First, an update on Jenny and Joe (last blog post). They've come "full circle," Joe tells me. They're moving into their own apartment--with family nearby--in the same town in which they met and married over 60 years ago.
"We met in the fifties," he says, "and we're back here now in the teens." Such a clever, sweet man. Our oldest married couple to survive the Paradise Camp Fire: doing great and moving forward.
I tried to explain about my blog and all. Joe's response was "It was great to hear from you. Thanks for the call." (I so love them!)
With her permission, here's my friend Tara sorting through the remains of what was her family's warm loving home. [Note: they had to wear protective gear -- potentially high levels of toxins in the rubble and ash. She told me I should've worn her outfit; it was too small.] Deep gratitude to my friend for allowing us a glimpse into this most intimate experience.
I'd been in their home several times. I can't even believe this is that place wherein we shared stories, music, berry pie, and amusement in watching the cat scuffle about.
Although Tara found nothing worth salvaging, she finally slept through the night. The process afforded a sense of closure.
Other friends have retrieved a few pieces of precious jewelry, porcelain doll parts, a clay teapot made in high school, a Christmas Nativity scene. One couple uncovered a 25 year wedding anniversary ring. It's all very bittersweet, chilling and heartwarming. Surreal.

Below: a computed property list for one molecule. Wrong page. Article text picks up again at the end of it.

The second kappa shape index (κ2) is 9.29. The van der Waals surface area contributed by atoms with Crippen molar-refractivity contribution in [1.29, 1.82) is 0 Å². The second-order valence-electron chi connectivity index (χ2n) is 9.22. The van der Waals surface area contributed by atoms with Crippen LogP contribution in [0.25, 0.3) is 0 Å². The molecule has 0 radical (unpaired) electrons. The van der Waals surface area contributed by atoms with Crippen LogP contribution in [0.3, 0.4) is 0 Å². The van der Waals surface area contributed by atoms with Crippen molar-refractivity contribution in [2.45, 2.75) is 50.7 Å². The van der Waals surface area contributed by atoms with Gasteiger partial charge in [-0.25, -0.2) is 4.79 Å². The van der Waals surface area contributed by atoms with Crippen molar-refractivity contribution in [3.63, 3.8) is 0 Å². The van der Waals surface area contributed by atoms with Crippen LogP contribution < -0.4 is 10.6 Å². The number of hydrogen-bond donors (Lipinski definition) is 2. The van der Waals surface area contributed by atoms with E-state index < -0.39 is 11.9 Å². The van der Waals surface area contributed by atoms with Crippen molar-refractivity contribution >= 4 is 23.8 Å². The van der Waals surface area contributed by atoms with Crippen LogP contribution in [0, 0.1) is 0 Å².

Or maybe I'm appreciating it more. Or maybe it's the holiday spirit. Perhaps, then again, I didn't appreciate it as much before. Whatever the case, we're more readily looking out for each other.
Upon returning to my car after a grocery run on Sunday, I found this note.
As luck would have it, with note in hand, I saw Les Schwab only yards away.
But they close at 5p. It was 4:42p.
"Okay, give me the keys. We'll take a look," the friendly employee said.
They had plenty of work to do, and they were closing, but a few minutes later Andy greeted me. "Let me show you why I can't fix the tire." Andy walked me through the shop and pointed out a 3-inch long gash in the tire. Not to worry, he'd replace it.
And then he'd say "You don't owe anything."
"You're wonderful, Andy."
I was home by 5p.
I know, compared to what my local loved ones are going through--a ruptured tire on a car that didn't burn, and that I'm able to get fixed immediately--piddly stuff. How lucky I am!
Kindness abounds and makes everything easier. That's the point I'm trying to underscore. I know you know this. It's worth remembering, and reminding each other, as much as possible.
Have a safe, warm week that overflows with kindness.